TikTok influencer Abby Silverman received a PR package from Daily Harvest in May that contained French lentil and leek crumbles. After consuming them, she reported severe stomach pain, leading to two visits to the ER. She posted a two minute Tik Tok video about her experience that went viral with more than 1 million views and almost 4,000 comments. This post was a catalyst of conversation which forced Daily Harvest to take action. 

In June of 2022, Daily Harvest voluntarily recalled their French lentil and leek crumbles. According to the U.S. Food and Drug Administration (FDA), the meals caused sickness in 500 people and sent 113 people to the hospital. Those who consumed the crumbles claimed to experience symptoms such as stomach pain, liver problems, jaundice, dark urine, fatigue, fever, vomiting, diarrhea, nausea, back pain and shoulder pain. A lawyer representing a number of victims reported that over 25 of his clients had to get their gallbladders removed.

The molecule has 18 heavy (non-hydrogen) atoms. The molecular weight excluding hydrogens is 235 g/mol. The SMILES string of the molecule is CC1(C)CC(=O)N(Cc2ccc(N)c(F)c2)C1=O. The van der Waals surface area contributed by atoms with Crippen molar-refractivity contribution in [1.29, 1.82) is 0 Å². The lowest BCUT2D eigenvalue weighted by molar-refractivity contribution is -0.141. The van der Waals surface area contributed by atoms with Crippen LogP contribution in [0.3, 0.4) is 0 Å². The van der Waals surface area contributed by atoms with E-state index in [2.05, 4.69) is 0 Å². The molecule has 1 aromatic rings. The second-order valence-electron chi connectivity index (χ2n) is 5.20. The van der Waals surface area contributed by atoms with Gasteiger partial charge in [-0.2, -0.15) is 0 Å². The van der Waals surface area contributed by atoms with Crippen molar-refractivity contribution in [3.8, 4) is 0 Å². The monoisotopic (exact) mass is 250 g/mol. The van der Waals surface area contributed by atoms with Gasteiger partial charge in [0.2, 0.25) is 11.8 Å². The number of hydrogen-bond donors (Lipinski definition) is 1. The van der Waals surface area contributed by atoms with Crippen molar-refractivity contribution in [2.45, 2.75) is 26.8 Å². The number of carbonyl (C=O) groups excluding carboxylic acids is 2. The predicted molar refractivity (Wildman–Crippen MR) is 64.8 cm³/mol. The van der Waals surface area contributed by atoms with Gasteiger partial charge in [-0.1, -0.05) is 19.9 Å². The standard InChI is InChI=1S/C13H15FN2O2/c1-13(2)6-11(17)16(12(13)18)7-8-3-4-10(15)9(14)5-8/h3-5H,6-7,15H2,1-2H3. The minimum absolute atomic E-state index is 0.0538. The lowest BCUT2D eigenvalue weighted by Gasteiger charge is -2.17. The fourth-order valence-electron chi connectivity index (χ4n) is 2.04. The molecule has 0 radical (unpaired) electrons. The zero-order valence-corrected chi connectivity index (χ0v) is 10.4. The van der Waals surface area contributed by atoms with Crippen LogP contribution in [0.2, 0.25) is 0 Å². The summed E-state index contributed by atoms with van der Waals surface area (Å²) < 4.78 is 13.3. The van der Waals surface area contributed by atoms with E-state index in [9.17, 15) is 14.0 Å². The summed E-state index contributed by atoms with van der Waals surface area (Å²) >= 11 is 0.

Daily Harvest claims they took immediate and proper action in a statement published on their website. The company explained that as soon as they received reports of the contaminated French lentil and leek crumbles they motioned a recall. Customers who received the product were notified and an investigation was launched with the FDA. 

Considering that Daily Harvest acquired most of their business on social media, they should have also used it as a platform to spread information on the French lentil and leek crumbles recall. Daily Harvest failed when it came to keeping their customers informed and victims found themselves looking to Reddit forums for answers and guidance. 

Their first Instagram post on the issue aimed to advertise a different product while leading people to a link in their bio for concerns on the French lentil and leek crumbles recall. Burying information while customers’ health was at risk was unprofessional and inappropriate. Daily Harvest had an obligation to keep their customers informed and failed to take the situation seriously enough.

From a PR standpoint, there are numerous ways this crisis could have been handled better. Daily Harvest was slow to report to their customers on the facts they needed. They neglected to post on social media, portraying a lack of accountability. Customers lost trust in the company based on their response to the issue. A crisis on any scale can sometimes be unavoidable, yet what the company can control is an appropriate PR response that can mend the relationship between consumer and business.